HNHH: Ahh, and just talking about going into PR, you didnât finish the program right?
Mick: Ah no I didnât. I stopped in my junior year, but when I got back to Chicago that was the first thing I did, I was just applying for a lot of jobs and I ended up securing a job at a marketing firm. I was really proud of it actually, âcause I started as an intern, then they hired me, then they gave me a rise. I was doing copyrighting and community management for social media and shit like that for about five months
HNHH: I just thought it was funny âcause now that youâre a rapper you have to deal with PR from another perspective on a daily basis. PR can be a good and a bad thing, how do you view it now, has your perspective kinda changed?
Mick: A bit. I still had a lot to learn âcause we were working with like restaurants, and BBQ sauce companies and bicycle playing cards and the customer in the music industry is just so different from any other customer as far as like flip-flop and finicky, one day they love you one day they donât, people donât really buy music, itâs crazy. But as far as garnering attention and exposure via PR I feel a little way about it. I work with WeGetPress Â for PR and they do a wonderful job, but sometimes I feel like there is a structure, as there is for any kind of business, a normal way of doing thingsâ¦and I feel like sometimes you just gotta feel it, sometimes you just gotta look at the reception and move off-schedule, and everything canât be predicted, âoh we should drop this at this time, we should release this with this person.â
HNHH: Thatâs thing about PR, a lot of it seems contrived and some it can be fake, you know? âCause youâre all about the truthâ¦
Mick: Yeah, absolutely. Â A lot of the industry is like that, a lot of it is perception. And you have to create it, to create what you want. I dunno, that world, it definitely leaves me puzzled sometimes and fighting with myself on how to get things done. Itâs not a knock to PR, the way itâs traditionally done is more effective. Like you said, Iâm more into the truth thing, not that Iâm lying to people butâ¦
HNHH: Yeah you kinda just have to do it. I know you mentioned you have Kendrick on your iPod and youâve referenced his song âDrankâ in particular as kind of like a benchmark for what you wanna do. Iâm just wondering would you ever dumb down your shit to reach a wider audience?
Mick: Dumb down in what aspect? âCause I can make the lyrics more so simple, but then what Iâm saying with the lyrics might be more powerful. Like âTreat Me Caucasianâ, there wasnât like a barrage of bars in that song, it was very easy to understand, but it was a lot more powerful than what I usually do. I feel like you might call that dumbing down in a sense, itâs not complex as I usually get. But from my definition of dumbing down I would never compromise any of my work to reach a larger audience. I dunno, I donât see it as a compromise. Thatâs why I reference âDrankâ cause I feel like that, it reached a wider audience, I mean it couldnât really get wider with that song without like changing the song [laughs].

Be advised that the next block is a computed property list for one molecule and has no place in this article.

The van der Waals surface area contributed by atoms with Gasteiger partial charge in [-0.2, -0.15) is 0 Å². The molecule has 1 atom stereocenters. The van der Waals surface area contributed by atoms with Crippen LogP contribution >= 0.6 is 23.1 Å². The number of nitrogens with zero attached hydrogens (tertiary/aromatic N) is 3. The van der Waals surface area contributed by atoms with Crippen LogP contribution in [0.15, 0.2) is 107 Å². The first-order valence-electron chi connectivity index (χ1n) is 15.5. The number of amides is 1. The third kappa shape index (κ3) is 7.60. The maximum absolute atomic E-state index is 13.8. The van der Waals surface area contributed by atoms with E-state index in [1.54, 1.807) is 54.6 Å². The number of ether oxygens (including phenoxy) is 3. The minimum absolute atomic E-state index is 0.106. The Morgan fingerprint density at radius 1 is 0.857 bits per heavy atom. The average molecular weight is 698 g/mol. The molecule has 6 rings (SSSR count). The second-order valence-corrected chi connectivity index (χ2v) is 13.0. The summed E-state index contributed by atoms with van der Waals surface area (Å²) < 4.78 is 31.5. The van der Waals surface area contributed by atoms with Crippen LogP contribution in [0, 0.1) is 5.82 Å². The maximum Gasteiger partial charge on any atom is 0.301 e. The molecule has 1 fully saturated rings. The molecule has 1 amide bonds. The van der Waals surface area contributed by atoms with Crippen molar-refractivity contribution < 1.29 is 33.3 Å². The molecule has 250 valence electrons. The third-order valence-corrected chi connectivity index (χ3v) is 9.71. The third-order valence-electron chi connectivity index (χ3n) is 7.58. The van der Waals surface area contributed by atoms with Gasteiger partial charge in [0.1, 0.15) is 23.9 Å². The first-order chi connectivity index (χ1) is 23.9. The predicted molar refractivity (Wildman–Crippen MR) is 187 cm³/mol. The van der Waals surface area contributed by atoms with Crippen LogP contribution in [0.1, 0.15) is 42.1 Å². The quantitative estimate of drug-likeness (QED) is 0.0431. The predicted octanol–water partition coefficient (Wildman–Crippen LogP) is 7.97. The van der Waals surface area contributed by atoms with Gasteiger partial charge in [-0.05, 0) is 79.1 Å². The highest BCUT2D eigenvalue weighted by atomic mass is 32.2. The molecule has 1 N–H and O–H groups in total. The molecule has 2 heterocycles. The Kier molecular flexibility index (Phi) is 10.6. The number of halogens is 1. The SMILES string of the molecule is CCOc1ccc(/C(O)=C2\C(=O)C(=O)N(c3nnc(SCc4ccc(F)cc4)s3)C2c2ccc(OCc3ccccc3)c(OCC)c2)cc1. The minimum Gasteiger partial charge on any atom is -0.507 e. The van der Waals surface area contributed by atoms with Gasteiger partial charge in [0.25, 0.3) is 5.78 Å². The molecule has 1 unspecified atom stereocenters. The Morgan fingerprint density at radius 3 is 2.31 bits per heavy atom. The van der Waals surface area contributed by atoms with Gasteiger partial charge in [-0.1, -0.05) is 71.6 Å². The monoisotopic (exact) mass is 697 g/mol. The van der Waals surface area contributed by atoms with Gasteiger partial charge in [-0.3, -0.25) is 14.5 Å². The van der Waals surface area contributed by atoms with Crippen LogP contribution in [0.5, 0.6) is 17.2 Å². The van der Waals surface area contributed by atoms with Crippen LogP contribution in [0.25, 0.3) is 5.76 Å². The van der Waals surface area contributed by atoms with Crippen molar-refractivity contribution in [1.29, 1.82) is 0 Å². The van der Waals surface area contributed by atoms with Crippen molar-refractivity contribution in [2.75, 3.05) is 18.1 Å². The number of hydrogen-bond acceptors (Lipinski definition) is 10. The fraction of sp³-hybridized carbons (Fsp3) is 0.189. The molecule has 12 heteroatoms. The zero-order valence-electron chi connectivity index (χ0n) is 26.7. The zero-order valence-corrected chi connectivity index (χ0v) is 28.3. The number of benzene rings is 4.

HNHH: Mhmmm, so you just keep your lyrical aspect, whatever you do, I mean itâs also about being catchy.
Mick: I study that, like how to be catchy, like what is catchy?
HNHH: Do you have a song in particular off The Water[s] you feel is gunna catch on more?
Mick: Yeah. [DJ] Dahi produced it.
HNHH: Oh yeah? I love his production. Thatâs dope. To end things, I wanna talk a little bit about marijuana and how you feel about other drugs?
Mick: I donât do any other drugs besides for marijuana. I tried shrooms, they was alright but not for me.
HNHH: Does it help you vibe in the studio?
Mick: Sometimes. There was a point where I thought I needed weed, like oh yeah let me smoke first, but Iâve grown out of that âcause Iâve realized the inspiration comes whenever, whether Iâm high or not. Iâve been high and couldnât write, Iâve been sober and couldnât write. The inspiration just comes when it comes so smoking is just more for my own personal enjoyment. I think itâs one of the most harmless drugs there in the terms of actual harm, cigarettes and alcohol I feel like are more dangerous than weed. Hopefully it becomes legal pretty soon in more than just a few states. But other drugs, I definitely do not do.
HNHH: Thatâs cool, that about wraps it up. Iâm looking forward to hearing the project! It was really nice talking to you.
Mick: Thank you.